Higher throughput, lower latency, and less CPU overhead, anyone?
Microsoft has quietly developed and open sourced a unique Remote Direct Memory Access (RDMA)-network virtualisation toolkit that could help tackle growing latency and CPU usage issues for users running data-intensive applications (e.g., data analytics and deep learning frameworks) on containers in shared cloud environments.
The tool, dubbed “FreeFlow”, was jointly developed by Microsoft Research and Carnegie Mellon University. It aims to make fully virtualised RDMA-based networking viable for data intensive tools like Apache Spark, Hadoop and TensorFlow running on shared cloud environments, rather than solely on bare metal.
FreeFlow was slipped onto GitHub with little fanfare last summer. It reached a broader audience after being presented in an academic paper [pdf] at the USENIX Symposium on Networked Systems Design and Implementation last week.
Microsoft FreeFlow Release: Background
The software-based tool aims to tackle the growing issue of container networking bottlenecks, as containers are deployed for ever-more resource-intensive applications.
Containers are isolated execution environments on a Linux host that support their own file system, processes and network stack. They have become the de facto way of managing and deploying large cloud applications.
FreeFlow also aims to overcome common issues with using RDMA to manage containers. RDMA is a network protocol that provides direct memory access from the memory of one host to the memory of another host without involving the remote OS and CPU. (TCP/IP communications typically require copy operations, which add latency and consume significant CPU and memory resources.)
Yet as the research paper notes: “It is hard to fully virtualize RDMA-based networking. RDMA achieves high networking performance by offloading network processing to hardware NICs, bypassing kernel software stacks.”
“It is difficult to modify the control plane states (e.g.,routes) in hardware in shared cloud environments, while it is also hard to control the data path since traffic directly goes between RAM and NIC via PCIe bus. As a result… data-intensive applications that have adopted both these technologies, use RDMA only when running in dedicated bare-metal clusters; when they run in shared clouds, they have to fundamentally eschew the performance benefits afforded by RDMA. Naturally, using dedicated clusters to run an application is, however, not cost ef-ficient both for providers or for customers.”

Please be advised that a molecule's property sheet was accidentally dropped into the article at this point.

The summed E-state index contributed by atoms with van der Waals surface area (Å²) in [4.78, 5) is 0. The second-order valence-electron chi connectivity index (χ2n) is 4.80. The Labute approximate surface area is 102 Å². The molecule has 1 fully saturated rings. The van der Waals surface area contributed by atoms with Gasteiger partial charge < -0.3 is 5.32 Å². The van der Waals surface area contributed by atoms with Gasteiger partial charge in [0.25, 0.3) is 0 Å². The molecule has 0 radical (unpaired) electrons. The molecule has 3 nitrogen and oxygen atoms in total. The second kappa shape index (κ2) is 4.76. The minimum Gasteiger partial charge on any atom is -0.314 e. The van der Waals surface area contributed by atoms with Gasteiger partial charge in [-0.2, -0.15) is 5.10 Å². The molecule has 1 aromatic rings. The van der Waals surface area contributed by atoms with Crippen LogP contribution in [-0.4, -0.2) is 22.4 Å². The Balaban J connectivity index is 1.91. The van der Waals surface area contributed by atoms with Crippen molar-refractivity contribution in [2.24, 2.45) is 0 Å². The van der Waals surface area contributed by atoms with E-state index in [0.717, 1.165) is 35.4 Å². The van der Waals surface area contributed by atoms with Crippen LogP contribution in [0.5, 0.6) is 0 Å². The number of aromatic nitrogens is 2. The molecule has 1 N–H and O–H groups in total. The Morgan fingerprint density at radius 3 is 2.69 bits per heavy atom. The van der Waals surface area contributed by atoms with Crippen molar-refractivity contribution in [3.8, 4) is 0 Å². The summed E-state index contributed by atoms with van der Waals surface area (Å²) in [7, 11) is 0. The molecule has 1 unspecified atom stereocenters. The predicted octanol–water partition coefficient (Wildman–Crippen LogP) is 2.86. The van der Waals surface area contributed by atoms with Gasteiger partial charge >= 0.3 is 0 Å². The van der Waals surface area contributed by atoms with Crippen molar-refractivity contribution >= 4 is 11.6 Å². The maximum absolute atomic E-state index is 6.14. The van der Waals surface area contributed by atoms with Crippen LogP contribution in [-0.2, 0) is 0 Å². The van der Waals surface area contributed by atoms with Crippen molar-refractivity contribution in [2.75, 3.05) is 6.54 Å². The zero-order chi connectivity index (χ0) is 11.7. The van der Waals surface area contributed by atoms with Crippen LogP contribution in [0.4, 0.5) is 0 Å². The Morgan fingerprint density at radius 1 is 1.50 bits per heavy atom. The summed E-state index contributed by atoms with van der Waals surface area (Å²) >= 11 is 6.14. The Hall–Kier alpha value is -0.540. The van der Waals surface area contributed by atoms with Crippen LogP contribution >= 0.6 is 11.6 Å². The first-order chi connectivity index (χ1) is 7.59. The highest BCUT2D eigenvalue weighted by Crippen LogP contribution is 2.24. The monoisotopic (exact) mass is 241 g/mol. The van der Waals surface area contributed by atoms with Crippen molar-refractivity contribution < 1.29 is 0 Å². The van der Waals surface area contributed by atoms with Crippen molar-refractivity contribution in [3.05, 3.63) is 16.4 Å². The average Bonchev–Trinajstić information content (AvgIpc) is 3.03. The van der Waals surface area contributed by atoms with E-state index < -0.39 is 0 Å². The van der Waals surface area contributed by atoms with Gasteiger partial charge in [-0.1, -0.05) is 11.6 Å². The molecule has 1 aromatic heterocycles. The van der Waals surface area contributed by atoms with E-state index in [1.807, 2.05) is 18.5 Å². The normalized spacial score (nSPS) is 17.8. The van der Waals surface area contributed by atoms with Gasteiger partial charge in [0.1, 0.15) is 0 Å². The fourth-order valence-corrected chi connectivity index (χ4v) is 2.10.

FreeFlow, in short, uses what Microsoft’s Victor Bahl, Distinguished Scientist, Director Mobility & Networking Research, describes as “a variety of cool techniques” such as shared memory and RDMA to improve network performance—that is, higher throughput, lower latency, and less CPU overhead.
In “native” RDMA applications use RDMA APIs to directly send commands to the hardware NICs for both control and data path functions.
“FreeFlow intercepts the communication between applications and physical NICs, and performs control plane and data plane policies inside the software FreeFlow router which runs as another container on the host machine. In particular, for controlling the data path, FreeFlow router only allows the physical NIC to directly read and write from its own memory and take the charge of copying data from and to the applications’ memory”, the research team explained.
“Containers have their individual virtual network interfaces and IP addresses. They do not need direct access to the hardware network interface. A lightweight FreeFlow library inside containers intercepts RDMA and TCP socket calls, and a FreeFlow router outside the containers helps accelerate the flow of data.”
It has been made available under an MIT licence here.
Rani Osnat, VP product marketing at container security specialist Aqua Security told Computer Business Review in an emailed statement: “As container-based applications are moving into production and growing in scale, organizations will increase the density of their deployments, which may in turn create networking bottlenecks.”
He added: “Much like security that must be adapted to handle this more dynamic, ephemeral and dense environment, networking must as well, and this RDMA virtualization looks like a step in the right direction.”